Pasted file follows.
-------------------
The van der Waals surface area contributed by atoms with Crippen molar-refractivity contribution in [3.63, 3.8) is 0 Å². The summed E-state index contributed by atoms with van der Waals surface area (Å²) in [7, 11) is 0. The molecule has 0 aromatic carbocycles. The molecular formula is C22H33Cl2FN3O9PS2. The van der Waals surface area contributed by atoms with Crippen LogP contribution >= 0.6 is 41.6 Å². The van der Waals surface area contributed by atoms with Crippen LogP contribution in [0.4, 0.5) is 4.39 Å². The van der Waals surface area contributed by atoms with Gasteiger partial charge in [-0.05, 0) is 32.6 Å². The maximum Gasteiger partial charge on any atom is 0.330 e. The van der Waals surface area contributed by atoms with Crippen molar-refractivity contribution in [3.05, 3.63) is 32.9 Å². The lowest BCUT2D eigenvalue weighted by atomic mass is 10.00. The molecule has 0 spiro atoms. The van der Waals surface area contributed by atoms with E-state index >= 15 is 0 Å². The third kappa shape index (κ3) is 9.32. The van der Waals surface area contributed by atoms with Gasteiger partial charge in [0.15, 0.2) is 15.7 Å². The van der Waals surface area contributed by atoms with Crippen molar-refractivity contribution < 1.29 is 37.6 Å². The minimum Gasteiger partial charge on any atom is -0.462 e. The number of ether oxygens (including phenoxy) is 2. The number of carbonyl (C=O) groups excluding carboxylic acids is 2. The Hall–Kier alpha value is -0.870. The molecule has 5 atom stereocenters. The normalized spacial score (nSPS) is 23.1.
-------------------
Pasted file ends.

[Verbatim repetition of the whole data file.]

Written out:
The van der Waals surface area contributed by atoms with Crippen molar-refractivity contribution in [3.63, 3.8) is 0 Å². The summed E-state index contributed by atoms with van der Waals surface area (Å²) in [7, 11) is 0. The molecule has 0 aromatic carbocycles. The molecular formula is C22H33Cl2FN3O9PS2. The van der Waals surface area contributed by atoms with Crippen LogP contribution >= 0.6 is 41.6 Å². The van der Waals surface area contributed by atoms with Crippen LogP contribution in [0.4, 0.5) is 4.39 Å². The van der Waals surface area contributed by atoms with Gasteiger partial charge in [-0.05, 0) is 32.6 Å². The maximum Gasteiger partial charge on any atom is 0.330 e. The van der Waals surface area contributed by atoms with Crippen molar-refractivity contribution in [3.05, 3.63) is 32.9 Å². The lowest BCUT2D eigenvalue weighted by atomic mass is 10.00. The molecule has 0 spiro atoms. The van der Waals surface area contributed by atoms with E-state index >= 15 is 0 Å². The third kappa shape index (κ3) is 9.32. The van der Waals surface area contributed by atoms with Gasteiger partial charge in [0.15, 0.2) is 15.7 Å². The van der Waals surface area contributed by atoms with Crippen molar-refractivity contribution < 1.29 is 37.6 Å². The minimum Gasteiger partial charge on any atom is -0.462 e. The number of ether oxygens (including phenoxy) is 2. The number of carbonyl (C=O) groups excluding carboxylic acids is 2. The Hall–Kier alpha value is -0.870. The molecule has 5 atom stereocenters. The normalized spacial score (nSPS) is 23.1.